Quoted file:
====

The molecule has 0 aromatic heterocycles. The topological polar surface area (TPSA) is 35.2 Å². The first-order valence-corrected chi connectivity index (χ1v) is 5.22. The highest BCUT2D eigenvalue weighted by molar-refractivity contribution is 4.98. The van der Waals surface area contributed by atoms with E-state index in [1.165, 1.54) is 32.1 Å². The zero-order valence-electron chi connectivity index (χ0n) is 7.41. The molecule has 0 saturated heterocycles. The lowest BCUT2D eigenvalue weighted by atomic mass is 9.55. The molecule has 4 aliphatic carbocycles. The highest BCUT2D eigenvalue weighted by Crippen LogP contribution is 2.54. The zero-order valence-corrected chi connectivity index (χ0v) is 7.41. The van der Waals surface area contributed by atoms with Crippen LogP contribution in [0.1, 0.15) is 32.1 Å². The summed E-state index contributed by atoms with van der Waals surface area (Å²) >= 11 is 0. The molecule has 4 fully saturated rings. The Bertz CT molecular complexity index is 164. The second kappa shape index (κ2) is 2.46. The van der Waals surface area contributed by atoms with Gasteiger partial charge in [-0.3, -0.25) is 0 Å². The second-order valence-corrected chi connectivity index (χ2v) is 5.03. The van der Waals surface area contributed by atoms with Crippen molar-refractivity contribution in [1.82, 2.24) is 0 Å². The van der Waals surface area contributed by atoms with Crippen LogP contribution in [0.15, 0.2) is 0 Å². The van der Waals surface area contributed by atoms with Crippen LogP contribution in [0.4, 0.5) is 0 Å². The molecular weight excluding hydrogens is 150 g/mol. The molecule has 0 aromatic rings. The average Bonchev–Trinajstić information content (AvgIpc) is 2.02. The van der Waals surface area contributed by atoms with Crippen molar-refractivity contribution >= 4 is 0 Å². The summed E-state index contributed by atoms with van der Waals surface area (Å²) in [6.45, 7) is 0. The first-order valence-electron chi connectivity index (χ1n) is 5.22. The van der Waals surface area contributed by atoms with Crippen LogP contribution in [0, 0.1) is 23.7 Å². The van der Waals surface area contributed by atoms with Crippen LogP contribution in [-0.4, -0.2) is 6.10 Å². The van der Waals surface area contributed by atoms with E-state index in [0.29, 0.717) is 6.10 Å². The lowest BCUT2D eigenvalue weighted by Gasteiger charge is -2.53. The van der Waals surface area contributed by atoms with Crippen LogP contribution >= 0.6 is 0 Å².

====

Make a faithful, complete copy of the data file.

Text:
The molecule has 0 aromatic heterocycles. The topological polar surface area (TPSA) is 35.2 Å². The first-order valence-corrected chi connectivity index (χ1v) is 5.22. The highest BCUT2D eigenvalue weighted by molar-refractivity contribution is 4.98. The van der Waals surface area contributed by atoms with E-state index in [1.165, 1.54) is 32.1 Å². The zero-order valence-electron chi connectivity index (χ0n) is 7.41. The molecule has 0 saturated heterocycles. The lowest BCUT2D eigenvalue weighted by atomic mass is 9.55. The molecule has 4 aliphatic carbocycles. The highest BCUT2D eigenvalue weighted by Crippen LogP contribution is 2.54. The zero-order valence-corrected chi connectivity index (χ0v) is 7.41. The van der Waals surface area contributed by atoms with Crippen LogP contribution in [0.1, 0.15) is 32.1 Å². The summed E-state index contributed by atoms with van der Waals surface area (Å²) >= 11 is 0. The molecule has 4 fully saturated rings. The Bertz CT molecular complexity index is 164. The second kappa shape index (κ2) is 2.46. The van der Waals surface area contributed by atoms with Gasteiger partial charge in [-0.3, -0.25) is 0 Å². The second-order valence-corrected chi connectivity index (χ2v) is 5.03. The van der Waals surface area contributed by atoms with Crippen molar-refractivity contribution in [1.82, 2.24) is 0 Å². The van der Waals surface area contributed by atoms with Crippen LogP contribution in [0.15, 0.2) is 0 Å². The van der Waals surface area contributed by atoms with Crippen LogP contribution in [0.4, 0.5) is 0 Å². The molecular weight excluding hydrogens is 150 g/mol. The molecule has 0 aromatic rings. The average Bonchev–Trinajstić information content (AvgIpc) is 2.02. The van der Waals surface area contributed by atoms with Crippen molar-refractivity contribution >= 4 is 0 Å². The summed E-state index contributed by atoms with van der Waals surface area (Å²) in [6.45, 7) is 0. The first-order valence-electron chi connectivity index (χ1n) is 5.22. The van der Waals surface area contributed by atoms with Crippen LogP contribution in [0, 0.1) is 23.7 Å². The van der Waals surface area contributed by atoms with Crippen LogP contribution in [-0.4, -0.2) is 6.10 Å². The van der Waals surface area contributed by atoms with E-state index in [0.29, 0.717) is 6.10 Å². The lowest BCUT2D eigenvalue weighted by Gasteiger charge is -2.53. The van der Waals surface area contributed by atoms with Crippen LogP contribution >= 0.6 is 0 Å².